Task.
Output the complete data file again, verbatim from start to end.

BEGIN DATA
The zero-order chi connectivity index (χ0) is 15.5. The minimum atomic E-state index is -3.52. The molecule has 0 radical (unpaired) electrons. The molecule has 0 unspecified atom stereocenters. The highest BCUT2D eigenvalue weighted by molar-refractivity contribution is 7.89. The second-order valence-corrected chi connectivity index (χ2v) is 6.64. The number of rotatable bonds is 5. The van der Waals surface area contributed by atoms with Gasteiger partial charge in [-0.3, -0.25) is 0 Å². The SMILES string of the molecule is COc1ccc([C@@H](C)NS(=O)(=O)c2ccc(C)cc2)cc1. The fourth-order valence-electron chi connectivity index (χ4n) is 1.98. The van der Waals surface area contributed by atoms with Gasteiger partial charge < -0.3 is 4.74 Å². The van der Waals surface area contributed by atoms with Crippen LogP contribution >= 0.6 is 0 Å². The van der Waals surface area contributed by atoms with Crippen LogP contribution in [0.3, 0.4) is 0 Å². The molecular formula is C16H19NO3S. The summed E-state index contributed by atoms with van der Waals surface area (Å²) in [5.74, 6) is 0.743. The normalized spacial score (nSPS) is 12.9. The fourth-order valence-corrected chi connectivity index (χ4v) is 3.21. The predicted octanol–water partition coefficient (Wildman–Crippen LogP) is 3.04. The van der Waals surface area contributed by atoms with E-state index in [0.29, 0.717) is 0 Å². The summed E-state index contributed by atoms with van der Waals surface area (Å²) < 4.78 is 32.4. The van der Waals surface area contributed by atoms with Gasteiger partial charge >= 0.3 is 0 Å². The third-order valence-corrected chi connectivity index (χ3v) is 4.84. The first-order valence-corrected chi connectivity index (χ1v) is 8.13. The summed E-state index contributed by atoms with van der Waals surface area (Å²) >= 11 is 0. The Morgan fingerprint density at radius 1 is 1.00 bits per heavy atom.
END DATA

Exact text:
The zero-order chi connectivity index (χ0) is 15.5. The minimum atomic E-state index is -3.52. The molecule has 0 radical (unpaired) electrons. The molecule has 0 unspecified atom stereocenters. The highest BCUT2D eigenvalue weighted by molar-refractivity contribution is 7.89. The second-order valence-corrected chi connectivity index (χ2v) is 6.64. The number of rotatable bonds is 5. The van der Waals surface area contributed by atoms with Gasteiger partial charge in [-0.3, -0.25) is 0 Å². The SMILES string of the molecule is COc1ccc([C@@H](C)NS(=O)(=O)c2ccc(C)cc2)cc1. The fourth-order valence-electron chi connectivity index (χ4n) is 1.98. The van der Waals surface area contributed by atoms with Gasteiger partial charge < -0.3 is 4.74 Å². The van der Waals surface area contributed by atoms with Crippen LogP contribution >= 0.6 is 0 Å². The van der Waals surface area contributed by atoms with Crippen LogP contribution in [0.3, 0.4) is 0 Å². The molecular formula is C16H19NO3S. The summed E-state index contributed by atoms with van der Waals surface area (Å²) in [5.74, 6) is 0.743. The normalized spacial score (nSPS) is 12.9. The fourth-order valence-corrected chi connectivity index (χ4v) is 3.21. The predicted octanol–water partition coefficient (Wildman–Crippen LogP) is 3.04. The van der Waals surface area contributed by atoms with E-state index in [0.29, 0.717) is 0 Å². The summed E-state index contributed by atoms with van der Waals surface area (Å²) < 4.78 is 32.4. The van der Waals surface area contributed by atoms with Gasteiger partial charge >= 0.3 is 0 Å². The third-order valence-corrected chi connectivity index (χ3v) is 4.84. The first-order valence-corrected chi connectivity index (χ1v) is 8.13. The summed E-state index contributed by atoms with van der Waals surface area (Å²) >= 11 is 0. The Morgan fingerprint density at radius 1 is 1.00 bits per heavy atom.